Saturday, May 29, 2010
The bay areas first Indian street food on a taco truck...
The Deconstructed Chicken Samosa
The famous Lamb Kathi roll
Curryupnow focuses on chaat or street food of different areas in India; from Mumbai to Old Delhi to Chandini Chow. The food is authentic and un-Americanized, so my Indian friend claims. Did I question his veracity? Not at all. There's something to be said when ALL the patrons are of that ethnicity. As for the name? Curryupnow? It might be kitsch-y and cheesy. But I have to concede: It's quite catchy. With that said, do try the Lamb Kathi rolls as the roti is moist and savory, encasing the most tender bits of spiced lamb. Your mouth will be happy.
Thursday, May 27, 2010
Last Thanksgiving I vowed to return to Bistro LQ, not because of the charming server or the intimidating
The zany, balloon-adorned ceiling? The conspicuous red Converse Chuck Taylor's that all the servers were strutting? The mountain of gigantic sausages that screamed, "in yo' face"?
I really don't know what the reason. But I do know I want it. And finally, 6 months later, chance happened.
Nothing's changed. The familiar, forever-inflated silver and gold balloons are still hovering along the ceiling. And the servers are still as model-esque as ever. It's like I never left.
We are greeted with an amuse bouche of scallop and salsa-like dressing.
One of my favorites is the Uni with Tapioca Pudding and Kumamoto Oyster in Yuzu Gelée. An ingenious combination of tapioca pudding and uni creates a texture of velvety uni cream.
Foi Gras 3 Ways:
Sautéed: Oxtail, Frisee with Rose Oil Vinaigrette
Terrine: Wasabi Marshmallow and Yuzu Gelée
Torchon: Violette Scented, Spring Vegetables Russian Salad-style
Tortilla Soup, Green Garlic, Comte Grilled Cheese Sandwich with Zucchini Flowers Sauce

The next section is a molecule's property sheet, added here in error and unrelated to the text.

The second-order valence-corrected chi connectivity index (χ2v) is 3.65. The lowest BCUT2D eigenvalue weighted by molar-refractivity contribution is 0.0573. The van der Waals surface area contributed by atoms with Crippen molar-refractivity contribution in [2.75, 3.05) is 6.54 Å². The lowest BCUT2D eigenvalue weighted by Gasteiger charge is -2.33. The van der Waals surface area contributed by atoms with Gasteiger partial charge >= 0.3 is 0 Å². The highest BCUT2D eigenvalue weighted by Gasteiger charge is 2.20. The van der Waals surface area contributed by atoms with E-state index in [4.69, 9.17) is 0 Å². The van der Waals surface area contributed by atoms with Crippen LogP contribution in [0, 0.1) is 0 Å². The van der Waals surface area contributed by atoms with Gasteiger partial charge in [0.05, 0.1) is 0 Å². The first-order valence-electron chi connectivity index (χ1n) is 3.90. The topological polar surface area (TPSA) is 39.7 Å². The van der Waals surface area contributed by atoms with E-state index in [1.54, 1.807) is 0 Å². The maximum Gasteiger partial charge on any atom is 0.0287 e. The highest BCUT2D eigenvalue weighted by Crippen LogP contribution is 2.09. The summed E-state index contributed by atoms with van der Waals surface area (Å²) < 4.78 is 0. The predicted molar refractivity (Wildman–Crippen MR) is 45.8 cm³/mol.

Served with Glazed Shallots, Chanterelle, Sunchoke Puree, Jus
Shishito Pepper Puree, Miso Sauce, Yuzu Glace
From the Cheese Cart:
and the condiments that ensued:
Bistro LQ is a charlatan, the name doesn't do it justice. It is by no means a bistro, or resembles anything of that nature. The attention to detail and service is exemplary of any world class restaurant but of a more casual approach. An interesting note about Bistro LQ is that you can create your own tasting menu. Each item is available in half order, which makes trying the whole menu effortless and cost efficient. Chef Laurent's antic nature is apparent when he pairs a perfectly grilled cheese sandwich with scallops. It's deliberate, yes. But what purpose does it serve? The same sentiment goes with the eccentric looking biscuits that appear more often than naught. However, his unconventional methods such as the Foi gras 3 Ways and elaborate Cheese Plate speaks for itself. The condiments that came with the cheese plate were outrageous. Pesto sauce? Cumin seeds? Quite cheeky you are, LQ.
8009 Beverly Boulevard
Los Angeles, CA 90048-4503
Thursday, May 20, 2010
Yoma is actually operated and owned by a husband and wife team and claims to use age-old recipes handed down between generations. Maybe even the shop was Grandma's because it sure looked that way. It's more of a shack than a restaurant; with flickering fluorescent lights and walls scattered with photos of ... Grandma?
Our zealous host fervently ordered a spread fit for a king. The table was so laden with food that another one had to be borrowed to accommodate our entrees.